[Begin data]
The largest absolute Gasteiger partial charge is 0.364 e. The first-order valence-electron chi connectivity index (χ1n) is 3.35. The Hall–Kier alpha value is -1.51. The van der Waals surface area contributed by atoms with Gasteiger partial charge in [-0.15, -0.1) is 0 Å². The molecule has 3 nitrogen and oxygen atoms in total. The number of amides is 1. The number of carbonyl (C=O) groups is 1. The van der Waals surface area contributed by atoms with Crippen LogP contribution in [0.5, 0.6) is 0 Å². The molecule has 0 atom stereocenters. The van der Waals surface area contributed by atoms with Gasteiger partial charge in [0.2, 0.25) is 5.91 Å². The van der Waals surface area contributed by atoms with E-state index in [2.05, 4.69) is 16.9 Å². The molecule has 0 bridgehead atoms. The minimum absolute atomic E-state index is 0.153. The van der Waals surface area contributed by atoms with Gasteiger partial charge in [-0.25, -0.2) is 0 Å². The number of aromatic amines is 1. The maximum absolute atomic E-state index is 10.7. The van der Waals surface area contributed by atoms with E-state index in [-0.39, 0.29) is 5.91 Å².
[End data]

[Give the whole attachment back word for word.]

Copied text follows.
The largest absolute Gasteiger partial charge is 0.364 e. The first-order valence-electron chi connectivity index (χ1n) is 3.35. The Hall–Kier alpha value is -1.51. The van der Waals surface area contributed by atoms with Gasteiger partial charge in [-0.15, -0.1) is 0 Å². The molecule has 3 nitrogen and oxygen atoms in total. The number of amides is 1. The number of carbonyl (C=O) groups is 1. The van der Waals surface area contributed by atoms with Crippen LogP contribution in [0.5, 0.6) is 0 Å². The molecule has 0 atom stereocenters. The van der Waals surface area contributed by atoms with Gasteiger partial charge in [0.2, 0.25) is 5.91 Å². The van der Waals surface area contributed by atoms with E-state index in [2.05, 4.69) is 16.9 Å². The molecule has 0 bridgehead atoms. The minimum absolute atomic E-state index is 0.153. The van der Waals surface area contributed by atoms with Gasteiger partial charge in [-0.25, -0.2) is 0 Å². The number of aromatic amines is 1. The maximum absolute atomic E-state index is 10.7. The van der Waals surface area contributed by atoms with E-state index in [-0.39, 0.29) is 5.91 Å².